mobile: to bat or fuse box?

Discussion in 'Mobile Radio Systems' started by KD0KKV, Jan 5, 2011.

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  1. KD0KKV

    KD0KKV Ham Member QRZ Page

    I'm working towards getting a mobile rig for my truck. I've looked into the different ways to wire the power up. It seems like it would be easiest to wire from my fuse box for the positive line and find a connection that powers off with the key. Would it be better/safer to do it this way, or wire straight to the battery with a fuse at the battery and remember to turn my rig on and off? Also, if I wired to the battery, is there a way to get the power to cut off when the vehicle is off?
     
  2. W6CD

    W6CD Ham Member QRZ Page

  3. KD0KKV

    KD0KKV Ham Member QRZ Page


    Fantastic read! It looks like I need to wire straight to the battery and use the powerwerx APO3. This is exactly what I wanted. Thanks!
     
  4. N0AZZ

    N0AZZ Ham Member QRZ Page

    Allways the battery evev back to the early 70's with CB :eek: radios.
     
  5. KF5BTI

    KF5BTI Ham Member QRZ Page

    Not sure what rigs you are looking at but I have a couple of Yaesu FT-2800 radios that have a battery saver feature built in. All of mine wired direct and if I forget to turn one off after 1 hour of no button/vfo activity the radio turns itself off. Others may have this feature as well but I can only speak for the FT-2800. Another option would be wire to the battery and use a relay to switch the main power on/off.
     
  6. KD8NPB

    KD8NPB Ham Member QRZ Page

    Anything that has a significant draw, I wire directly to the battery.

    Be sure to place a sufficient fuse within 12" of the connection to the positive terminal.

    Be sure the device is fused too.

    Be sure to use adequate wire for your amperage draw.

    With that being said, 8 AWG stranded wire which is designed for amplifier installation for mobile audio is great for high-current applications and should handle almost all common installations.
     
  7. W1GUH

    W1GUH Ham Member QRZ Page

    Thanks! I need to re-do my mobile wiring and was contemplating going to 8AWG. Appreciate the info.
     
  8. K0RGR

    K0RGR Premium Subscriber QRZ Page

    For many years, I've always gone straight to the battery.

    I've tried a lot of other solutions, with mixed success. When redwood trees were just saplings, I wired a few 2 meter rigs to the fuse box. First thing to consider is that these were 1, 5, 10, or 25 watt rigs, max. - never a 50 watt one.

    Second, cars in those days did not have computers. Wiring into the fusebox increases the chance of getting RF into the sensitive car systems, and that's not a happy thing.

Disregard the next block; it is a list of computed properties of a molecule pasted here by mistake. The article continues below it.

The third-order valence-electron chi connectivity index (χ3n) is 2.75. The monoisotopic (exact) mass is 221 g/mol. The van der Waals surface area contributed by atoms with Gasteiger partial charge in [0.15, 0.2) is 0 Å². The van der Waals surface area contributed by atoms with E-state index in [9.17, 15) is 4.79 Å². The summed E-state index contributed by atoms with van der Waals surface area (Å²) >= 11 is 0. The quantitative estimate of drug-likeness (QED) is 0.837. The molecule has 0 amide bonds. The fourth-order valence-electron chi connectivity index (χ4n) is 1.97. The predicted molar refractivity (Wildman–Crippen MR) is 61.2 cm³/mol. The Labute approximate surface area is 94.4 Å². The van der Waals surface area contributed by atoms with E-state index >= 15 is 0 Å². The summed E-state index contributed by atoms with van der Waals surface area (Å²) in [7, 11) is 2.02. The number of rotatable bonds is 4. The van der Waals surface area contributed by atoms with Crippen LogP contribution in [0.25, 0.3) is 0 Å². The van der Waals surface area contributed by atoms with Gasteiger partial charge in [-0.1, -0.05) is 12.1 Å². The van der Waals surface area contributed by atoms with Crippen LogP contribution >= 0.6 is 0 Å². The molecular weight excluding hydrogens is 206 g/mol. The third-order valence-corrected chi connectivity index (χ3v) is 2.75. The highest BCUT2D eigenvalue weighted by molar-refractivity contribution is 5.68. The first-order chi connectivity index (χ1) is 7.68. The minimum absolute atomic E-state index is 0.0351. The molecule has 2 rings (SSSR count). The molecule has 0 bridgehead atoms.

The same thing applies to cigarette lighter plugs, which are just are poorer way of connecting into the fusebox. I still use them for very temporary installations, but that's all. I've seen too many of them melt and/or catch fire due to 'thermal runaway' problems, which can also happen with connections made directly to the fusebox if not done correctly.
     
  9. WA7PRC

    WA7PRC Ham Member QRZ Page

    Direct to the battery is preferred (with a fuse at/near the battery). If you want to turn the rig off with the ignition switch, you can use a relay to do that for you. You didn't say what rig you'll be using but, the relay contacts need to be rated for the current you'll be pulling. If you mount the relay not inside the passenger compartment, it needs to be environmentally protected (weatherproofed). The relay coil is wired (through a small fuse) to the truck's Accessories circuit.

    About wire size. You want to minimize the voltage drop in the wire to a small percentage of the nominal system voltage. If your limit is 5%, that's 0.69V at 13.8V. Your rig's user manual will tell you how low the voltage can be. Note: your truck's system voltage is ≈13.8V with the engine running. With the engine off, a fully charged battery is around 12.6V. Consider your battery's worst-case terminal voltage (and still being able to start the engine) minus the lowest voltage your rig can reliably tolerate, and that's the allowable voltage drop in your wiring. Example: 12.0V - 11.5V = 0.5V. Many consider it best to run only the positive wire to the battery and pick up your negative return through the vehicle chassis, rather than having your negative lead return to the battery. This cuts the voltage drop in half.

    Now, you need to know what is the smallest size wire you can use versus the length versus the current. There's a nifty spreadsheet calculator that takes the cypherin' out of it.

    For example:
    Wire run = 10'
    Wire size = 12ga
    Current = 20A
    Wire Resistance = 159mΩ
    Voltage Drop = 0.32V
    Temperature Rise = 22°F (12°C)

    Thus, 12ga would meet the requirement in this example. 8ga would be way overkill (but, better than underkill). :D
     
  10. KD0KKV

    KD0KKV Ham Member QRZ Page

    Ok, looks like a relay will do what I need and is cheaper than the powerwerx jig. Thanks for all the great info everyone. And for those wondering, it's not definite yet but I've got my eye on the Yaesu 8900R.
     
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